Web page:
Defense Department Studies Solar Energy Potential at Desert Bases
The U.S. Department of Defense (DOD) could generate 7,000 megawatts (MW) of solar energy on four military bases located in the California desert, according to a DOD study. The yearlong study, released on January 13, looked at seven military bases in California and two in Nevada. It found that while most of the surface area is unsuited for solar development because of military use and other factors, the suitable sites are large enough to generate more than 30 times the electricity consumed by the California bases. That would equal about 25% of the renewable energy that California requires utilities to use by 2015.
The study concludes that 25,000 acres are suitable for solar development, and another 100,000 acres are "likely" or "questionably" suitable for solar. According to the study, the most economically viable acreage is found at Edwards Air Force Base (24,327 acres), followed by Fort Irwin (18,728 acres), China Lake (6,777 acres), and Twentynine Palms (553 acres). Finally, the study finds that private developers can tap the solar potential on these installations with no capital investment requirement from DOD, and that the development could yield the federal government up to $100 million a year in revenue or other benefits such as discounted power.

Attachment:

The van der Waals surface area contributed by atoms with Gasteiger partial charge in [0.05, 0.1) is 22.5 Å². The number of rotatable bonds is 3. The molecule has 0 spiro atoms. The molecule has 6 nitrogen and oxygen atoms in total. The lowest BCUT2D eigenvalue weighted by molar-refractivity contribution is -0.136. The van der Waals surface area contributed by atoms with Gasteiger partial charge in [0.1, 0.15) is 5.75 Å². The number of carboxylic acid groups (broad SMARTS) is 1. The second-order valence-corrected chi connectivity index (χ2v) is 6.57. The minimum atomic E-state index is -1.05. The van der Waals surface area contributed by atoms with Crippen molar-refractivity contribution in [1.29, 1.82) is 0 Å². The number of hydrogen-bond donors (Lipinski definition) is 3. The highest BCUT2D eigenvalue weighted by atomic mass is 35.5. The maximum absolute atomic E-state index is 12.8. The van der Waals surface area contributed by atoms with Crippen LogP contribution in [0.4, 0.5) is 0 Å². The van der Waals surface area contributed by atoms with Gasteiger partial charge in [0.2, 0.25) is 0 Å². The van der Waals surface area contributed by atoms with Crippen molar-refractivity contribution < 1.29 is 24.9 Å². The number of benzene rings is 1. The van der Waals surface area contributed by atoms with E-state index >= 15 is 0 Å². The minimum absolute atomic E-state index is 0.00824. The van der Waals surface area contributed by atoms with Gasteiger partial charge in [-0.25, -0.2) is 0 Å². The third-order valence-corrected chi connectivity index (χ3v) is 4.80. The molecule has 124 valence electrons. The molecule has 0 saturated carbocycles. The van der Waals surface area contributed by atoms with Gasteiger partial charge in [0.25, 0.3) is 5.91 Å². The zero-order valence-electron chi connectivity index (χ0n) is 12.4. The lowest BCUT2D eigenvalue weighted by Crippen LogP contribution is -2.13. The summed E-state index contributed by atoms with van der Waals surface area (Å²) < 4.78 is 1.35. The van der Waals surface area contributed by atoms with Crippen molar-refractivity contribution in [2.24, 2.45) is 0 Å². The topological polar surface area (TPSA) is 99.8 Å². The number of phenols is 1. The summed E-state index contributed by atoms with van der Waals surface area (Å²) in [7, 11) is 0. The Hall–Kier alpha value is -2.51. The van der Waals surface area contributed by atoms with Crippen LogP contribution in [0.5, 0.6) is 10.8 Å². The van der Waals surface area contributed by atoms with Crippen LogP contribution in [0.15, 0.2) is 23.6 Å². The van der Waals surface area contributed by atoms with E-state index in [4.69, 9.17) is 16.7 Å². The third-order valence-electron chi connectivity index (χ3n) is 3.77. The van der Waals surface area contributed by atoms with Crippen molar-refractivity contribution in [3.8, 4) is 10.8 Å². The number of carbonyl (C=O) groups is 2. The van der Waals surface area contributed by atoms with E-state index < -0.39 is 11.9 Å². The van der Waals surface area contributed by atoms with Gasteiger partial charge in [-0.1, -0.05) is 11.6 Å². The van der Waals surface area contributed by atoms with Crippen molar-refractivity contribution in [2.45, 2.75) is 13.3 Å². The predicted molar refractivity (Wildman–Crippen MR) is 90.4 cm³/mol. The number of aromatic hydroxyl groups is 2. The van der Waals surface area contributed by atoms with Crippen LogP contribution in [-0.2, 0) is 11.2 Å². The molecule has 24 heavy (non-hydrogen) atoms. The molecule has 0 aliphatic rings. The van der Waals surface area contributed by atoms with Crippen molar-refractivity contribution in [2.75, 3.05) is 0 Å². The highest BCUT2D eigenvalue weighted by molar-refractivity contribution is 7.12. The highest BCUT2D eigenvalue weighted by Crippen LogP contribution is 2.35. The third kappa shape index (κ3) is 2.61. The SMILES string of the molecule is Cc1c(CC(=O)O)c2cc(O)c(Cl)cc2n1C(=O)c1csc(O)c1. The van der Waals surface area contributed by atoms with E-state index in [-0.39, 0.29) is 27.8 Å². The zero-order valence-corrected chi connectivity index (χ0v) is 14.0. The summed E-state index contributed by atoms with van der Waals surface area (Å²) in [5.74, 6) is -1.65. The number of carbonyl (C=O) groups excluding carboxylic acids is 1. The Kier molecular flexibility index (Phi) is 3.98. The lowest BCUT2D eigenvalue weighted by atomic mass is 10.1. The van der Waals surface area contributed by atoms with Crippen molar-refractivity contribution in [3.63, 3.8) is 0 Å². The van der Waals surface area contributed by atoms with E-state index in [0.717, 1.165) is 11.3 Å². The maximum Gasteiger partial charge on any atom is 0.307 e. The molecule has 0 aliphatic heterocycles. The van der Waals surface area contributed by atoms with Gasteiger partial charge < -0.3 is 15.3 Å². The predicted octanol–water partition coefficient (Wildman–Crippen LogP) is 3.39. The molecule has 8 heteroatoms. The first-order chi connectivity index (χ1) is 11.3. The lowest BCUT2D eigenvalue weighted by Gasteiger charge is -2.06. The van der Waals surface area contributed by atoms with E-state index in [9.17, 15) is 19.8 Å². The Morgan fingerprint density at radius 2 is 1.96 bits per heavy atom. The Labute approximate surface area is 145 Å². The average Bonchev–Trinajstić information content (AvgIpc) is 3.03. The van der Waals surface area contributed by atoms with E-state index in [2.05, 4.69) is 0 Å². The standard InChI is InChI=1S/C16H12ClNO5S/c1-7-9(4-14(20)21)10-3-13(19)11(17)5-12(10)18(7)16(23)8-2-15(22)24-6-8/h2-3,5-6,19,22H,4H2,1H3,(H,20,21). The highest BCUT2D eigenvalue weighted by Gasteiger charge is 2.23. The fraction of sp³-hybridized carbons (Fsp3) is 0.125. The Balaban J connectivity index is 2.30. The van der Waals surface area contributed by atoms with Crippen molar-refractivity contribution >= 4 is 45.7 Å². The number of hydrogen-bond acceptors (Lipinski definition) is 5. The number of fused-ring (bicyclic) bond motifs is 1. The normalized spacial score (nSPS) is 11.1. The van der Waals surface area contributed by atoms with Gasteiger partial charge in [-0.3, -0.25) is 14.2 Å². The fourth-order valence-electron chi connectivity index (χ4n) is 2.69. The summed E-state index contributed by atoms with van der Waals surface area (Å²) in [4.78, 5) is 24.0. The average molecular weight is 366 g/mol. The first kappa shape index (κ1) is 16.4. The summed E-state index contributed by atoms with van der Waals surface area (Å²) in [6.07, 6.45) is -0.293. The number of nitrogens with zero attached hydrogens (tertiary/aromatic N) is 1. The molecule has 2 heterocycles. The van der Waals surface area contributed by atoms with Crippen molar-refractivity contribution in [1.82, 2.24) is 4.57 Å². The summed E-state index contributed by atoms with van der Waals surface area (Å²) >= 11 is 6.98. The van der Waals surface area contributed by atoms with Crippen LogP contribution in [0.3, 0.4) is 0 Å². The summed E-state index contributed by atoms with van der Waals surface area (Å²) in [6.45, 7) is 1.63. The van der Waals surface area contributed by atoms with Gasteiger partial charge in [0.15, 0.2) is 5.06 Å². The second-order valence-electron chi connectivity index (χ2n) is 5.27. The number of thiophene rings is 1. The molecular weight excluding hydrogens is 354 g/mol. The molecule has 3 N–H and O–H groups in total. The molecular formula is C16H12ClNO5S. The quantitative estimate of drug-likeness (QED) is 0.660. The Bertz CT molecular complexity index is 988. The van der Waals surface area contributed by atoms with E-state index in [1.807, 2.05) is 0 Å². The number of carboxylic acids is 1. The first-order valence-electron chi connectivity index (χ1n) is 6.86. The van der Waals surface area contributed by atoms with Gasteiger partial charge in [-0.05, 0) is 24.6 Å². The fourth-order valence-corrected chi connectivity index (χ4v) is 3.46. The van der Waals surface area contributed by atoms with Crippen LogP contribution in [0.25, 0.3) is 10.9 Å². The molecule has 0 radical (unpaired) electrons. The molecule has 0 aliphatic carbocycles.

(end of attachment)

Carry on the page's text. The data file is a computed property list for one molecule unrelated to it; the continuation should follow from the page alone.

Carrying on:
DOD is seeking to develop solar, wind, geothermal, and other distributed energy sources on its bases to reduce both their $4 billion-a-year energy bill and their dependency on the commercial electricity grid. Such on-site energy generation, together with energy storage and so-called smart-microgrid technology, would allow a military base to maintain its critical operations "off-grid" for weeks or months if the grid were disrupted. See the DOD press release.